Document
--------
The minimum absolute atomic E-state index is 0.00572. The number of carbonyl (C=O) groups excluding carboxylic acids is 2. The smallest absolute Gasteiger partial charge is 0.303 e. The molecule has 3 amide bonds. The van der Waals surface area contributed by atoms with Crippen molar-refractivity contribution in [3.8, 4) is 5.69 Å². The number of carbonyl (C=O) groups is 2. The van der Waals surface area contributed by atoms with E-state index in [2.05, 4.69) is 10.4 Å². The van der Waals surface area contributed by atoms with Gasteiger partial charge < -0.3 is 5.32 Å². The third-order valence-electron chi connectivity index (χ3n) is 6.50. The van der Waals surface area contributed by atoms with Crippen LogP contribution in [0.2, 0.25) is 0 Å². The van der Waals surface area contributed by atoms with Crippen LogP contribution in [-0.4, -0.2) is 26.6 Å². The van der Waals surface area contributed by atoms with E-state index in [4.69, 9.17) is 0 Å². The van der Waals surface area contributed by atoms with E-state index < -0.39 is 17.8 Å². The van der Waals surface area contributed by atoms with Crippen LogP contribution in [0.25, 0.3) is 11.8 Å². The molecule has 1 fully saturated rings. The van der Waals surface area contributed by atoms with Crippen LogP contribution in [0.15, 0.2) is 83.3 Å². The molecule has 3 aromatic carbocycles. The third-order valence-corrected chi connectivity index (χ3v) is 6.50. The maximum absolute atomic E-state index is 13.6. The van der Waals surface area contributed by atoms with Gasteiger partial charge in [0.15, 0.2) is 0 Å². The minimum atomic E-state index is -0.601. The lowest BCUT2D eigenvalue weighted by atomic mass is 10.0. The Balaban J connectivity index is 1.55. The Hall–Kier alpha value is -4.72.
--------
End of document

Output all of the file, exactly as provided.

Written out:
The minimum absolute atomic E-state index is 0.00572. The number of carbonyl (C=O) groups excluding carboxylic acids is 2. The smallest absolute Gasteiger partial charge is 0.303 e. The molecule has 3 amide bonds. The van der Waals surface area contributed by atoms with Crippen molar-refractivity contribution in [3.8, 4) is 5.69 Å². The number of carbonyl (C=O) groups is 2. The van der Waals surface area contributed by atoms with E-state index in [2.05, 4.69) is 10.4 Å². The van der Waals surface area contributed by atoms with Gasteiger partial charge < -0.3 is 5.32 Å². The third-order valence-electron chi connectivity index (χ3n) is 6.50. The van der Waals surface area contributed by atoms with Crippen LogP contribution in [0.2, 0.25) is 0 Å². The van der Waals surface area contributed by atoms with Crippen LogP contribution in [-0.4, -0.2) is 26.6 Å². The van der Waals surface area contributed by atoms with E-state index in [4.69, 9.17) is 0 Å². The van der Waals surface area contributed by atoms with E-state index < -0.39 is 17.8 Å². The van der Waals surface area contributed by atoms with Crippen LogP contribution in [0.25, 0.3) is 11.8 Å². The molecule has 1 fully saturated rings. The van der Waals surface area contributed by atoms with Crippen LogP contribution in [0.15, 0.2) is 83.3 Å². The molecule has 3 aromatic carbocycles. The third-order valence-corrected chi connectivity index (χ3v) is 6.50. The maximum absolute atomic E-state index is 13.6. The van der Waals surface area contributed by atoms with Gasteiger partial charge in [0.15, 0.2) is 0 Å². The minimum atomic E-state index is -0.601. The lowest BCUT2D eigenvalue weighted by atomic mass is 10.0. The Balaban J connectivity index is 1.55. The Hall–Kier alpha value is -4.72.